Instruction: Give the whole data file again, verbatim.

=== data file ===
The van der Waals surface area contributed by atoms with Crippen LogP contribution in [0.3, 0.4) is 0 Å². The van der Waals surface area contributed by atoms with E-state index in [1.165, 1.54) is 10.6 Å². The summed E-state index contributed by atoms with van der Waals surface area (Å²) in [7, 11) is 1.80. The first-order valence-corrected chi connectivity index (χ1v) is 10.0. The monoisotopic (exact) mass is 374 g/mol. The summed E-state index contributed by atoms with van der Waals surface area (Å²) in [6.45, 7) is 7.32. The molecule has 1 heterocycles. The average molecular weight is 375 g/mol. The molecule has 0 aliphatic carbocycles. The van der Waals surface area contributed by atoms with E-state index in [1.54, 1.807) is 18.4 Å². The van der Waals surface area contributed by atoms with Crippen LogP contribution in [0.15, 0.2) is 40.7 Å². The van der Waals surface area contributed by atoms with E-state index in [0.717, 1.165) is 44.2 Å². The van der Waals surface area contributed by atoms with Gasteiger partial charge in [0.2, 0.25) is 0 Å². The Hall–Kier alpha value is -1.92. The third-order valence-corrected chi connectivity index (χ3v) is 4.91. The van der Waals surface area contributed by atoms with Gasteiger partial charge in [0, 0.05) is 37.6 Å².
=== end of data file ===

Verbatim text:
The van der Waals surface area contributed by atoms with Crippen LogP contribution in [0.3, 0.4) is 0 Å². The van der Waals surface area contributed by atoms with E-state index in [1.165, 1.54) is 10.6 Å². The summed E-state index contributed by atoms with van der Waals surface area (Å²) in [7, 11) is 1.80. The first-order valence-corrected chi connectivity index (χ1v) is 10.0. The monoisotopic (exact) mass is 374 g/mol. The summed E-state index contributed by atoms with van der Waals surface area (Å²) in [6.45, 7) is 7.32. The molecule has 1 heterocycles. The average molecular weight is 375 g/mol. The molecule has 0 aliphatic carbocycles. The van der Waals surface area contributed by atoms with E-state index in [1.54, 1.807) is 18.4 Å². The van der Waals surface area contributed by atoms with Crippen LogP contribution in [0.15, 0.2) is 40.7 Å². The van der Waals surface area contributed by atoms with E-state index in [0.717, 1.165) is 44.2 Å². The van der Waals surface area contributed by atoms with Gasteiger partial charge in [0.2, 0.25) is 0 Å². The Hall–Kier alpha value is -1.92. The third-order valence-corrected chi connectivity index (χ3v) is 4.91. The van der Waals surface area contributed by atoms with Gasteiger partial charge in [0, 0.05) is 37.6 Å².